PNC/R must come to grips with reality
July 9, 2002
With the continued outpouring of condemnation of Wednesday’s attack on the Office of the President from a broad spectrum across Guyana including PNC/R members - see letter by PNC/R member Peter Ramsaroop in yesterday’s edition - one would have hoped that the PNC/R would have accepted responsibility for the role it played. As Mr Ramsaroop put it, “We (PNC/R) are allowing a minority of our supporters who like the streets and violence to speak for the majority of law-abiding citizens. It is time more of us speak out against the lack of focus by our leaders on both sides.”
Unfortunately, judging by Saturday’s press release from Congress Place and reported in yesterday’s edition, the party is still unwilling to come to grips with reality. Congress Place’s response was more concerned about the flashing of police bulletins of Phillip Bynoe on TV than addressing the tragedy of Wednesday’s attack and proposing a way forward out of this tension-riddled atmosphere.
No one will dispute the PNC/R’s position that the police must go about questioning Mr Bynoe in an appropriate manner without infringing his fundamental rights. No one will doubt that the flashing of his photograph on TV when no charge has been laid against him could have the effect of sullying his name. But this is only one part of the major concerns that Guyanese have about Wednesday’s calamity and want the PNC/R to answer to and take responsibility for.
Did Mr Bynoe lead the splinter group that eventually breached the Office of the President (OP) Compound? What was his role in directing those who gathered outside OP? What were the roles of other PNC/R officials in the demonstration and subsequent splinter protest? Did these officials try to quell what was happening at OP on learning of the confrontation? In the wider disturbances on Regent Street, did Congress Place officials attempt to help restore order since some of its officials were in the original main march? Did Mr Bynoe report to the PNC/R what had transpired that Wednesday and has the party asked for an account from him? Does the PNC/R endorse the activities being pursued by Mr Bynoe to “remove” (his word) the government? Those are only some of the questions that the average Guyanese person and PNC/R supporter doubtlessly wants answered. Otherwise, the message to be gleaned from Saturday’s press release is that the PNC/R is ambivalent about violence spawned by its acts of disobedience and is only moved by perceived infringements of the rights of its members.
The party, in the press release, admits to two things. First that Mr Bynoe recently resumed membership of the PNC/R and that it encouraged its members to participate in the march because it fully supported the issues that were being raised. By conceding these two points, the PNC/R must therefore accept responsibility for Bynoe’s actions since he was agitating for a cause it supported and because the party encouraged its members to participate. As we have said before, it was the PNC/R that was the force in the march not the nebulous PSM which Bynoe recently said he formed.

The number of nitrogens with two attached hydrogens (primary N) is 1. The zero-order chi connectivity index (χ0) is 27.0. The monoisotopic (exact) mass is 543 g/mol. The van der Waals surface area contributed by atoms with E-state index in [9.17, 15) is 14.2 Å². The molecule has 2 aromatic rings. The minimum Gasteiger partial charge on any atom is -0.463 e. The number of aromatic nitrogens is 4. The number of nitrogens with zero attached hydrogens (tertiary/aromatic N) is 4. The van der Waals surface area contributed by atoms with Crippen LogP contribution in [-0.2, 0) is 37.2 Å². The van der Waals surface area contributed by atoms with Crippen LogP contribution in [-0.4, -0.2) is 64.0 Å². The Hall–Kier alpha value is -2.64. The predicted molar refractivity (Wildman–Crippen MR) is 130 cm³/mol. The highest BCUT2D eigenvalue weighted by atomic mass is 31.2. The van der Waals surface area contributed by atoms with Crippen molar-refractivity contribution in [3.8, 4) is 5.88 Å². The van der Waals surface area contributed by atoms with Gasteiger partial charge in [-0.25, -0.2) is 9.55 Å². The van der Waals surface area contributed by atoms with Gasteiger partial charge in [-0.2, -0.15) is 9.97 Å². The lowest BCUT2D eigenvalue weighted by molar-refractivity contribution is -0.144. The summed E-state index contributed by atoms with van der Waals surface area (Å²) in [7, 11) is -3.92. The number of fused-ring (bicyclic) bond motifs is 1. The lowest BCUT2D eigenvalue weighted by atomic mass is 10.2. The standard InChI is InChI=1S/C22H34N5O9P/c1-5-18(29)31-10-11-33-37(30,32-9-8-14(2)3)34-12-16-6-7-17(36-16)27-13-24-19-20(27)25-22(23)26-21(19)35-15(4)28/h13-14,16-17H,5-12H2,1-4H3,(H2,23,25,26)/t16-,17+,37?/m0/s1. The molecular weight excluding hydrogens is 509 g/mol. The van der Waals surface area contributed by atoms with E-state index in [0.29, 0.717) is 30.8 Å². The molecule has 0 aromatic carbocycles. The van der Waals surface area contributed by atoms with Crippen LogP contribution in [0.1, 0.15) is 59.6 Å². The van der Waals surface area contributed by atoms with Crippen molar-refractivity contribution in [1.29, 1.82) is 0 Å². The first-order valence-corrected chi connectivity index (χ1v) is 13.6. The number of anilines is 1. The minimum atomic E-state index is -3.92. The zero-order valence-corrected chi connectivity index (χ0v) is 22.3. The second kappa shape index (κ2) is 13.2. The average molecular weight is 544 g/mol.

In contextualising Wednesday’s events, one also has to look at previous PNC/R-organised events to assess intent and to look at patterns. Two of these stand out. The first is the April 9, 2001 display outside the very Office of the President that was violated last week. In last year’s ruckus, top PNC/R officials lay down in front of the gates of OP and refused to move. Riot police then arrived and used force to remove the PNC/R officials and fired pellets at some of the protesters. It was agreed that the police had handled the situation badly and allowed it to escalate. Nevertheless, there was no justification for what followed. The protesters rampaged through the streets and eventually fire was set to the Kissoon’s building in much the same way it happened last Wednesday at Payless Store.
On April 19, 2001, during the funeral for Donna McKinnon, who had been shot during the disturbances on April 9, those in the march stoned the PPP headquarters and also pelted the then presidential residence on Forshaw Street. Barriers were pushed aside in the latter case and presidential guards were taunted. Warning shots eventually had to be fired in the air to disperse the crowd. The point is that the president’s office and his residence have been targets before for this kind of violence and protests. Mr Bynoe and his supporters also pitched a tent outside of the PM’s residence last month and this was allowed to remain there for weeks.
There were numerous other PNC/R inspired protests that degenerated into violence. The pattern is there. The party has to face it and be accountable. Wednesday’s mayhem provides a timely opportunity to make a clean breast of it and put an end to these destructive displays. As Mr Ramsaroop said, the time has come for practical solutions to be put on the table for negotiations between the PNC/R and other stakeholders. This is what the PNC/R should focus its protest energies on now.